Create a free profile to get unlimited access to exclusive videos, breaking news, sweepstakes, and more!
The Federal Bureau of Investigation has issued a nationwide alert on Maura Murray, a college student who went missing in 2004, indicating that her disappearance is now connected to their program that tracks violent serial offenders.
On Sunday, Murray’s sister Julie Murarry tweeted an image of the alert stating, “As we approach the 18th anniversary of Maura’s disappearance, LE [law enforcement] notified my family they were releasing an FBI ViCAP profile.”
ViCAP, an acronym for the FBI's Violent Crime Apprehension Program, “facilitates communication and coordination between law enforcement agencies that investigate, track, and apprehend violent serial offenders,” according to the FBI. The program tries to connect the dots between cases.
“The goal is for multiple agencies and jurisdictions to pool and cross reference info," Julie tweeted. "Long overdue, but a positive step in finding answers #mauramurray."
Maura, a 21-year-old University of Massachusetts Amherst student, vanished after she crashed her car into a tree on a snowy New Hampshire road on Feb. 9, 2004; she had left her dorm in Amherst for a reason that is still unknown. A few witnesses called the police immediately following the collision, but by the time authorities arrived on the scene, Murray was gone. The alert notes that Maura was last seen on surveillance footage the day she vanished wearing a dark jacket and jeans at an ATM.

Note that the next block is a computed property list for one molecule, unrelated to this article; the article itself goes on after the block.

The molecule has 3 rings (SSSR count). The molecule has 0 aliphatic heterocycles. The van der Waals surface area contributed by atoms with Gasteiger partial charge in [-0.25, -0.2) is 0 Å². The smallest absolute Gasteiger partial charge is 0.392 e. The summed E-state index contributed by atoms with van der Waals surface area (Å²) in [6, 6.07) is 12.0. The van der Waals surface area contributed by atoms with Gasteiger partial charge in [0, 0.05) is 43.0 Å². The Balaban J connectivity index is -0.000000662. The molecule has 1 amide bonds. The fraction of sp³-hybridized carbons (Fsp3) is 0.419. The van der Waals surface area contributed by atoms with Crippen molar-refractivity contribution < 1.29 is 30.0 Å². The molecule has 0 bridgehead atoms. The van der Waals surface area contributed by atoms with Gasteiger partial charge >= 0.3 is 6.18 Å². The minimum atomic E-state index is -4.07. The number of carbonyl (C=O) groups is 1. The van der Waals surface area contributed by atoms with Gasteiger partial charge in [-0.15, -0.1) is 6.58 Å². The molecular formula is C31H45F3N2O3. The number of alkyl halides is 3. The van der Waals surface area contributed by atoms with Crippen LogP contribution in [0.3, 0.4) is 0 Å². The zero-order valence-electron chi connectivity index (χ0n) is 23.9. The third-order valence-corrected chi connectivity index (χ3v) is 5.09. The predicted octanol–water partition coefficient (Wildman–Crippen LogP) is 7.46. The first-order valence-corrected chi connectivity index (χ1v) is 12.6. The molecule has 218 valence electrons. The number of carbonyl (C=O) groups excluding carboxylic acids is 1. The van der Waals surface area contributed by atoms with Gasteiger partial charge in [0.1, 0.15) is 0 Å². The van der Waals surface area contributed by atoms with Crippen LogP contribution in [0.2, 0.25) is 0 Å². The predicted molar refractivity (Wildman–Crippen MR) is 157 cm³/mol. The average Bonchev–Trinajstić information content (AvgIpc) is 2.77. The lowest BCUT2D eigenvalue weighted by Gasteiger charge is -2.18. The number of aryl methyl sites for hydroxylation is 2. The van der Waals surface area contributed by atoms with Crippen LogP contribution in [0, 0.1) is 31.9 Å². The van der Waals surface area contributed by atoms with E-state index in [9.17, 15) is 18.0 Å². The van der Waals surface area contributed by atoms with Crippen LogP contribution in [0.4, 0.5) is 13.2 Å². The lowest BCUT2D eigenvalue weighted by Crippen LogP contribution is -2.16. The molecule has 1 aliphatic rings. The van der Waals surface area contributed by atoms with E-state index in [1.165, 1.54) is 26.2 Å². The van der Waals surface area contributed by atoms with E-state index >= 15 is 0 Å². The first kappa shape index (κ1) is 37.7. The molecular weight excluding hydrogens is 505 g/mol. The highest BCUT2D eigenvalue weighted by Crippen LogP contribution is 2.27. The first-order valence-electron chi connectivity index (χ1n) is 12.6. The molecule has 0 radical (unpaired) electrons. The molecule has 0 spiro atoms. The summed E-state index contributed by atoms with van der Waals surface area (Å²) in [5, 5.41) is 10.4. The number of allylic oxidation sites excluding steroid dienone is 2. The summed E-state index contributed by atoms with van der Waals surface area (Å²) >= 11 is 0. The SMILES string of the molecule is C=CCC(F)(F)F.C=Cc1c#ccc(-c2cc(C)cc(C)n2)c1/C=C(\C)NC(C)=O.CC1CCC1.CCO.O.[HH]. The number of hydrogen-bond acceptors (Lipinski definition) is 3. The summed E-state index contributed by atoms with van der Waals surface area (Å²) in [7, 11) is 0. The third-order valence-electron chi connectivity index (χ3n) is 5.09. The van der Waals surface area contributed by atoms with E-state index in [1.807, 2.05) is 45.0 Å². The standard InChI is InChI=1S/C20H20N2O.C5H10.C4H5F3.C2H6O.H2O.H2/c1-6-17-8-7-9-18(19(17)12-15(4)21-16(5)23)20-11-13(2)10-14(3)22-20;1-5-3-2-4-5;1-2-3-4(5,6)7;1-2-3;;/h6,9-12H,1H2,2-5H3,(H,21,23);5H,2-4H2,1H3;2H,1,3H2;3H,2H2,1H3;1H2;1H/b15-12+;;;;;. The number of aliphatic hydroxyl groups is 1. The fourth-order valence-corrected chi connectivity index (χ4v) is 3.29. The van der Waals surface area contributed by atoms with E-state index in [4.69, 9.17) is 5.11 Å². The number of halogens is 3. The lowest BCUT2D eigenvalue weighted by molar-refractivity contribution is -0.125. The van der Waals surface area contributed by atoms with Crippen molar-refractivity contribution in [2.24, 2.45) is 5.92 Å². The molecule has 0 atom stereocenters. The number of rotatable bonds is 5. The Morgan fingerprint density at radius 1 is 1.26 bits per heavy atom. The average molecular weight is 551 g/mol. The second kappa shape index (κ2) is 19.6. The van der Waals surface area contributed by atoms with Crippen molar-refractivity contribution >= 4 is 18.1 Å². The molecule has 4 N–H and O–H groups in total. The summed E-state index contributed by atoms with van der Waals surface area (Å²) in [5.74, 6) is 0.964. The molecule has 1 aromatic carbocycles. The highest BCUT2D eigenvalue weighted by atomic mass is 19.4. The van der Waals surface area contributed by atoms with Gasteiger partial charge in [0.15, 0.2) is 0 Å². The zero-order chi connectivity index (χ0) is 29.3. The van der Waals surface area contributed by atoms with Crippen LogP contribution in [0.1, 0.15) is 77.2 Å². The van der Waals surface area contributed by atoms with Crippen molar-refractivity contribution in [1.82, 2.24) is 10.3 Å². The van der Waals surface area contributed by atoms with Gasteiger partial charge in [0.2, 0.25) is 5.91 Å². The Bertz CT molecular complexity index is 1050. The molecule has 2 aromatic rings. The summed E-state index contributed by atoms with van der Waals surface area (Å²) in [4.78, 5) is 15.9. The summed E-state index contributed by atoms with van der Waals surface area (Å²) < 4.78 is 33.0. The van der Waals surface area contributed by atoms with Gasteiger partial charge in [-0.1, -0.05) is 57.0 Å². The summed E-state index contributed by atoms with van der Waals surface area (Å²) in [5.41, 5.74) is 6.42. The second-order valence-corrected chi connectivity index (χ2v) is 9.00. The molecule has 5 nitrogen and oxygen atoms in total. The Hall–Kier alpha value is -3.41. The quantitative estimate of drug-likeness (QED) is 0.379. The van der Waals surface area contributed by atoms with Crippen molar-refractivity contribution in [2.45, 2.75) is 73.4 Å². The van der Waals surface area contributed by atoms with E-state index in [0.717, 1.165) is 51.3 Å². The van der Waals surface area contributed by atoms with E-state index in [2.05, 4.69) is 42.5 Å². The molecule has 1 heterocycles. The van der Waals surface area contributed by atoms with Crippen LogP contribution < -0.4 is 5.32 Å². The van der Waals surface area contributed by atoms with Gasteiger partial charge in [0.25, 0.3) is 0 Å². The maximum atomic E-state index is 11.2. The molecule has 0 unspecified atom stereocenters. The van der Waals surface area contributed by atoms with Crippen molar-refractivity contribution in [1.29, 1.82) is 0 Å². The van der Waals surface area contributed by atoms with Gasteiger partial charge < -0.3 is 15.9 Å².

The FBI has not immediately responded to Oxygen.com for comment.
Julie Murray told Boston 25 News that the attorney general's office reached out to her last week regarding the new alert.
“I always wonder why it took this long to put it into this powerful, powerful database where information can be shared,” she said. “And they don’t just put anything into this database. It’s cases where they seem random and motiveless. It’s cases like my sister’s where they have no idea what happened to them.”
She noted that this alert indicates to her that investigators have not ruled out foul play. There have been several potential developments in the case in recent years, including the discovery of bone fragments near the crash site, which were later determined to have belonged to someone who died in the 1700s or 1800s. On Feb. 9, the family will hold an annual virtual vigil for Maura.
In a statement to Oxygen.com, Julie reiterated that "while my family is frustrated it took nearly 18 years for law enforcement to leverage this powerful resource, we are hopeful that it may finally bring answers. On behalf of my family, I would like to thank those who have never given up hope and continue to engage with empathy."
The mysterious case has been the theme of at least one book and several podcasts, including "Missing Maura Murray," as well as "The Disappearance of Maura Murray,” a docuseries that aired on Oxygen in 2017.
Crime News is your destination for true crime stories from around the world, breaking crime news, and information about Oxygen's original true crime shows and documentaries. Sign up for Oxygen Insider for all the best true crime content.